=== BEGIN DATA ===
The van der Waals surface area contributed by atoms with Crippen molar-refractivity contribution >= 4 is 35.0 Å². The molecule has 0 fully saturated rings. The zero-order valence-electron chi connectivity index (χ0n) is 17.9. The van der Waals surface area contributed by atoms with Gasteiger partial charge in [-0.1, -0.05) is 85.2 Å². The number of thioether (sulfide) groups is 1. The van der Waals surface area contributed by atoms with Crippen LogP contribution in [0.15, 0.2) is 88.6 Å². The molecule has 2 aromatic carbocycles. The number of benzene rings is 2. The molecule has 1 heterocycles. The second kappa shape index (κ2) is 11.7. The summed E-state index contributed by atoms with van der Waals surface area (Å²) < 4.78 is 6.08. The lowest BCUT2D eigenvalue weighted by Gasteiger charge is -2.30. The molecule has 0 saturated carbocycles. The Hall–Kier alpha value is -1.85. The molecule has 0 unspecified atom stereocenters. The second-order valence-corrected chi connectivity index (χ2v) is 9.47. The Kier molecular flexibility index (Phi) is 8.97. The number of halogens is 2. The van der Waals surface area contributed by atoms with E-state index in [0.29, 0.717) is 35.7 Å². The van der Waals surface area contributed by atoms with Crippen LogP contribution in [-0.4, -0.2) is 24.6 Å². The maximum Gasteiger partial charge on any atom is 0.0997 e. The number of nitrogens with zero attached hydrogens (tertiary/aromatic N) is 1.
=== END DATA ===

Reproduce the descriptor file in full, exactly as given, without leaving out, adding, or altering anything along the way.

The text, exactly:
The van der Waals surface area contributed by atoms with Crippen molar-refractivity contribution >= 4 is 35.0 Å². The molecule has 0 fully saturated rings. The zero-order valence-electron chi connectivity index (χ0n) is 17.9. The van der Waals surface area contributed by atoms with Gasteiger partial charge in [-0.1, -0.05) is 85.2 Å². The number of thioether (sulfide) groups is 1. The van der Waals surface area contributed by atoms with Crippen LogP contribution in [0.15, 0.2) is 88.6 Å². The molecule has 2 aromatic carbocycles. The number of benzene rings is 2. The molecule has 1 heterocycles. The second kappa shape index (κ2) is 11.7. The summed E-state index contributed by atoms with van der Waals surface area (Å²) < 4.78 is 6.08. The lowest BCUT2D eigenvalue weighted by Gasteiger charge is -2.30. The molecule has 0 saturated carbocycles. The Hall–Kier alpha value is -1.85. The molecule has 0 unspecified atom stereocenters. The second-order valence-corrected chi connectivity index (χ2v) is 9.47. The Kier molecular flexibility index (Phi) is 8.97. The number of halogens is 2. The van der Waals surface area contributed by atoms with E-state index in [0.29, 0.717) is 35.7 Å². The van der Waals surface area contributed by atoms with Crippen LogP contribution in [-0.4, -0.2) is 24.6 Å². The maximum Gasteiger partial charge on any atom is 0.0997 e. The number of nitrogens with zero attached hydrogens (tertiary/aromatic N) is 1.